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Lovejoy council adopts leaner 2013 budget

Mayor promises 2-mil tax cut

Photo by Jim Massara
Lovejoy Mayor Bobby Cartwright promises lower property taxes at Monday’s city council meeting.

Photo by Jim Massara Lovejoy Mayor Bobby Cartwright promises lower property taxes at Monday’s city council meeting.

Lovejoy’s city council adopted a 2013 fiscal-year budget Monday that Mayor Bobby Cartwright said will allow the municipality to cut property tax bills by 2 mils, fulfilling one of his campaign promises.

“If we adopt this budget tonight, we intend to reduce your property taxes,” Cartwright told the roughly 35 people in attendance.

The budget, which covers the period starting on July 1, anticipates revenues of about $2.66 million against expenditures of about $2.625 million, leaving excess revenue of about $35,000.

After the council unanimously approved adopting the budget, Cartwright thanked council members for what he said was the quickest budget process he had ever seen in Lovejoy. “It’s been painless,” he said.

Only one question was raised about the budget: Eleanore Stuart, senior liaison for the Lovejoy Community Center, asked why $80,000 had been budgeted for a city manager when Lovejoy hadn’t had one in six months.

Cartwright answered that the council had set aside the money against the possibility that Lovejoy might eventually hire a new city manager, but that budgeting didn’t necessarily mean the money would be spent.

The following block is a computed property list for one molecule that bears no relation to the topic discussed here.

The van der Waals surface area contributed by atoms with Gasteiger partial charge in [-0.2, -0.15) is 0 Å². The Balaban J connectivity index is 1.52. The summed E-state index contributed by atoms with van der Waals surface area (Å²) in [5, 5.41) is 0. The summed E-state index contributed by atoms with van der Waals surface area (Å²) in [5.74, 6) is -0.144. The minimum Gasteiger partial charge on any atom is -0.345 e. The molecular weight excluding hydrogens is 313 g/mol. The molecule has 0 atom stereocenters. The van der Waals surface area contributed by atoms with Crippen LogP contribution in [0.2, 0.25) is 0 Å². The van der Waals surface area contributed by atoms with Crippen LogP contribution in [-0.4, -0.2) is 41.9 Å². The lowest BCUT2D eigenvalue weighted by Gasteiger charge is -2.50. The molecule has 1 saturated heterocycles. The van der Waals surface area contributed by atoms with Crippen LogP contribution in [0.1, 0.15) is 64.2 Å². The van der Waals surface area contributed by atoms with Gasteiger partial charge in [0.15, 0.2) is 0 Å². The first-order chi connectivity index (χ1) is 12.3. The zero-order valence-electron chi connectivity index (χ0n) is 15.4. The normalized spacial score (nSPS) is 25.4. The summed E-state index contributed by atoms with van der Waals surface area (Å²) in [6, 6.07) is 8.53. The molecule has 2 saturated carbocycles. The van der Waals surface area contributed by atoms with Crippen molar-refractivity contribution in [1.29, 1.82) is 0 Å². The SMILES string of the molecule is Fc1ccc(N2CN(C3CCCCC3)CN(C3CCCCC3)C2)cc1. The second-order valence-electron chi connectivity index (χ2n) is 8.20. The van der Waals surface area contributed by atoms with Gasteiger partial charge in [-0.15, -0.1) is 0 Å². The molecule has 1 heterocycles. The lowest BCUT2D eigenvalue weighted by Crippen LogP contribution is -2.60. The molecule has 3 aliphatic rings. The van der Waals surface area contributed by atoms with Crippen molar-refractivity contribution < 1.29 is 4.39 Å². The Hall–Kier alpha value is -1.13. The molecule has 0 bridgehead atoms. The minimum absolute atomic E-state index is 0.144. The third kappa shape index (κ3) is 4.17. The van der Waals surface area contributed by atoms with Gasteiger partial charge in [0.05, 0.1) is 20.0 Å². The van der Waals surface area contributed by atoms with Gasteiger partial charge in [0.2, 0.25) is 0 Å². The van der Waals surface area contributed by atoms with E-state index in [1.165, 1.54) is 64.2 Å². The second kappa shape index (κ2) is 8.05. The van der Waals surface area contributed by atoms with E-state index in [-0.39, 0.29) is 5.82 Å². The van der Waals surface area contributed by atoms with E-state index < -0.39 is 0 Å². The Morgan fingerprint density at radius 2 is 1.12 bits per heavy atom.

“We put it there as something to consider, and we’ll look at it as time goes on,” added councilman Tommy Green. “Once things leave budgets, they don’t tend to come back. It gives you the ability to make decisions, that’s all.”

Cartwright said after the meeting that the every city department tightened its belt to make the leaner budget possible. Cuts included filling two full-time police positions with part-timers and repairing lawn mowers instead of buying new ones.

“We’ve been conservative, and that’s what we needed to do,” Cartwright said.

Cartwright, city clerk Marie Burnham, police chief Mark Harris and others have shared Lovejoy’s managerial chores since the city manager’s position became vacant when Sebastian Jackson’s contract wasn’t renewed last year. Cartwright said it was still possible that Jackson might eventually be replaced — but also suggested the possibility of Lovejoy having a full-time mayor who would take over those duties.

Will Lovejoy citizens see any difference in services with the leaner budget?

“They’ll see me do more,” Cartwright said with a smile.